It’s a bird, it’s a plane! No, it’s AeroGolf! There is a fun, cool and fresh take on the great game of golf that is taking hold at local courses across the country.
Have you ever tried to convince a friend or family to hit the links with you? AeroGolf is a great way to expose novices to the world of golf without the steep learning curve that can sometimes deter beginners. It’s also a great opportunity for experienced golfers to relax and try something new. And why not? AeroGolf combines the thrill of archery with the precision and finesse of golf. Not to mention, it’s a lot of fun!
AeroGolf™ is golf with a bow and arrow. A reverse curve bow, typically associated with target archery, or a compound bow, popular amongst hunters, are the weapons of choice for this sport. Of course, AeroGolf isn’t played with real arrows, rather a state-of-the-art arrow called the “Aero.” Engineered to be safe and fun, the Aero’s patented design keeps both golfers and golf courses safe from harm. The Aero actually has less impact on the green when compared to a golf ball landing from the same distance. And no, crossbows are not allowed! A big bummer for you lazy bunch out there thinking you’ll sit back and fire off a hole in one like it’s no big deal. You’ll have to have a keen eye and a steady hand to find your mark in this sport!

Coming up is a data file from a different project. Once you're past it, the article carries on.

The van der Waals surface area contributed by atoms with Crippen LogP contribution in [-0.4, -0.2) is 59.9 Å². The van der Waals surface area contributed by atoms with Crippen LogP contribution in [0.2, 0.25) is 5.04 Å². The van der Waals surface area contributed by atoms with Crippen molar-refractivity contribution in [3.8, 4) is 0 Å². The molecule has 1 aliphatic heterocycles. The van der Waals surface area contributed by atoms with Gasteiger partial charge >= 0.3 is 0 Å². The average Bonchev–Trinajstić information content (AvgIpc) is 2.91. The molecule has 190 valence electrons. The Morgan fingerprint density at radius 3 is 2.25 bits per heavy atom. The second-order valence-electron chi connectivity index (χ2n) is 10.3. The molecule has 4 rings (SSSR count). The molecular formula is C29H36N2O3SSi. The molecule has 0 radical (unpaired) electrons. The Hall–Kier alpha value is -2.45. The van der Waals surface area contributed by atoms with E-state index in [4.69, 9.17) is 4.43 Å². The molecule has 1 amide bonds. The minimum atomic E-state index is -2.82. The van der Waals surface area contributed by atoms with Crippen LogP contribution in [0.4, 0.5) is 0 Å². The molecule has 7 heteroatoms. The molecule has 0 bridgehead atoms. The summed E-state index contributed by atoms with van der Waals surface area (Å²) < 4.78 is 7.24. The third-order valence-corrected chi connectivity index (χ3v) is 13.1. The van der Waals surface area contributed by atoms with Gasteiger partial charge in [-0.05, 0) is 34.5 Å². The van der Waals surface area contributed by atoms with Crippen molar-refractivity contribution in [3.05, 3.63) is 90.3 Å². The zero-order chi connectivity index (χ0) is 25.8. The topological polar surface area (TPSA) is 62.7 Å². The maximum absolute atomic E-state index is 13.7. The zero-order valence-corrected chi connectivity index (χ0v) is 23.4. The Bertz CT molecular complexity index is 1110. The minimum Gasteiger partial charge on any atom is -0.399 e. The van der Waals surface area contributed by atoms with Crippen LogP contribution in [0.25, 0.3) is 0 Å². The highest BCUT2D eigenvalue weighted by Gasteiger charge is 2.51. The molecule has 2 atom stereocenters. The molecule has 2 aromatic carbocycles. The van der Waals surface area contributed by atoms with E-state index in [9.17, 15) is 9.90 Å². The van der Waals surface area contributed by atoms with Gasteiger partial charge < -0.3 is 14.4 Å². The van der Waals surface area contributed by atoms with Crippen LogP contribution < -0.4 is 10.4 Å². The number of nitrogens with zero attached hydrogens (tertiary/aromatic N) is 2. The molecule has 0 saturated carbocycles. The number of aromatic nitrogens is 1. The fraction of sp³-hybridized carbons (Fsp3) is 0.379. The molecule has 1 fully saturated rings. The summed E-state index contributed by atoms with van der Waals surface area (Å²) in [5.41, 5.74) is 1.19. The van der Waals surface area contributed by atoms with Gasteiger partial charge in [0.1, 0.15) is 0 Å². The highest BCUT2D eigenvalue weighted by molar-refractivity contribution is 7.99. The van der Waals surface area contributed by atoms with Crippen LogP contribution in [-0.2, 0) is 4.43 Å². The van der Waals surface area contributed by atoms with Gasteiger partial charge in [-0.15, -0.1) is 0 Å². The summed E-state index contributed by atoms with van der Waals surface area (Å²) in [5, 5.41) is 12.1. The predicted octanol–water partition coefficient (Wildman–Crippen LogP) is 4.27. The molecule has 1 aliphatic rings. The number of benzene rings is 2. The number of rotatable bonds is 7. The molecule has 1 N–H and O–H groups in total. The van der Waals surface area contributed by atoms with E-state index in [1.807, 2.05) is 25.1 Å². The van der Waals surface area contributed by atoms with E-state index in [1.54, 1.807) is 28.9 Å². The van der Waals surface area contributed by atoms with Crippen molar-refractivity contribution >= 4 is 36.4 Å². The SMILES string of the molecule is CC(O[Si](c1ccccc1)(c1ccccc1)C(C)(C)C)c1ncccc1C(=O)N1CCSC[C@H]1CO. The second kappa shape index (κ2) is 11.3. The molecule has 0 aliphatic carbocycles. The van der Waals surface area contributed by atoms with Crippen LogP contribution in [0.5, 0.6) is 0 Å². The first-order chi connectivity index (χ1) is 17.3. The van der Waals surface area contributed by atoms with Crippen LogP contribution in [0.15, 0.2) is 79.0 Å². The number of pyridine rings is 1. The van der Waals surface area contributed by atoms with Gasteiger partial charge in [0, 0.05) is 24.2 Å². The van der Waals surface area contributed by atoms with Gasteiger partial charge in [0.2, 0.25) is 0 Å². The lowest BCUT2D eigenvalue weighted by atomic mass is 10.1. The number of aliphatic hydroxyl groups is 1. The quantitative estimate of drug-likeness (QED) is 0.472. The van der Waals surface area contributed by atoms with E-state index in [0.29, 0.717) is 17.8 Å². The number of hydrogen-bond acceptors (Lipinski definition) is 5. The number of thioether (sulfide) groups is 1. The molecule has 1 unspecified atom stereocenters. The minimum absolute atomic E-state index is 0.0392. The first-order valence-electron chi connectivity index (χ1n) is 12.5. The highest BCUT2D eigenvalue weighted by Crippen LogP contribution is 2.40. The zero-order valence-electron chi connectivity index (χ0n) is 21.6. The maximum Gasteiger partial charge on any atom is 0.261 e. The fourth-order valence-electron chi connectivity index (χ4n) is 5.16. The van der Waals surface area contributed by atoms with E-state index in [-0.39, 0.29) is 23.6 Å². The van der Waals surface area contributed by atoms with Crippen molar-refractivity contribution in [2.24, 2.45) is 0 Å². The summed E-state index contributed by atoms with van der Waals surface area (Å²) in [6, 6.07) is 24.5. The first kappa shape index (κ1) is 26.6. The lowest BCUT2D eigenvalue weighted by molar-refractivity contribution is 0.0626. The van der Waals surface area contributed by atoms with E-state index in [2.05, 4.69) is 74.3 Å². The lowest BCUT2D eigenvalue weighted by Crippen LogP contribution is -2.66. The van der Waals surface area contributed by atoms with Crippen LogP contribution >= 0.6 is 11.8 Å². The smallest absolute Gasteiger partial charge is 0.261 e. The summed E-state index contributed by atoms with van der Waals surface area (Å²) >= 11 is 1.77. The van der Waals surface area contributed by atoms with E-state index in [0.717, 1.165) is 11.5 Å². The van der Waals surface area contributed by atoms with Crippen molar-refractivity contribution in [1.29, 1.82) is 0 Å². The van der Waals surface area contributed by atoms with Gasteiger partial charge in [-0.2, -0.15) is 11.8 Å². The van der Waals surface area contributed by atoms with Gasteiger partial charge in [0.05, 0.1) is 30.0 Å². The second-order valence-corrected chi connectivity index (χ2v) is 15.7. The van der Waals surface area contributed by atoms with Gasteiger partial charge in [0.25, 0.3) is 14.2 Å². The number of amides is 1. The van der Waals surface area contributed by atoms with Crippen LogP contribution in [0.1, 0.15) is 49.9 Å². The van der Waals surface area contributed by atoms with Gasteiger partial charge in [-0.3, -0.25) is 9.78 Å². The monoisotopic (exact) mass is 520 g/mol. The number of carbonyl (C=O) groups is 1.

You play AeroGolf akin to how you play regular Golf, but you replace the clubs with a bow and the ball with an Aero! Each player uses the bow to advance by firing an Aero and then shooting again from where that Aero landed until they are able to place the Aero on the green. Once the Aero finds the green, there are two ways you can play, depending on your preference. You can switch from your bow to your putter, replace the Aero with a ball, and putt in, exactly as you would in a normal round of Golf, OR you can measure the distance from your Aero to the pin and assess the scores based on that distance: 0-4 feet = 1 stroke; 4-8 feet = 2 strokes; 4-8 feet [and on the green] = 3 strokes. After the Aero has landed on the green, no further shooting with the Aero is required. You can find the rule book on all things AeroGolf here.
Archery and golf have been bedfellows for longer than you might think. AeroGolf is a fresh, safe twist on “archery golf,” which has been played on golf courses as early as the 1800s in Scotland. Young Tom Morris rarely lost to another golfer, but he was defeated by archery champion James Wolfe Murray. In the November 1932 issue of the magazine Golfdom, archery golf was said to “supply exercise and amusement to golf members” during the winter off-season around Cleveland, Ohio. With a deeply rooted heritage in the game of golf, AeroGolf has a legitimate claim to entertain both avid golfers and novices with little or no experience, and those for whom Golf is just too intimidating or difficult. The only question left is, where can I play?
Where can you play?
AeroGolf is a budding sport with 50 courses currently in development across the U.S.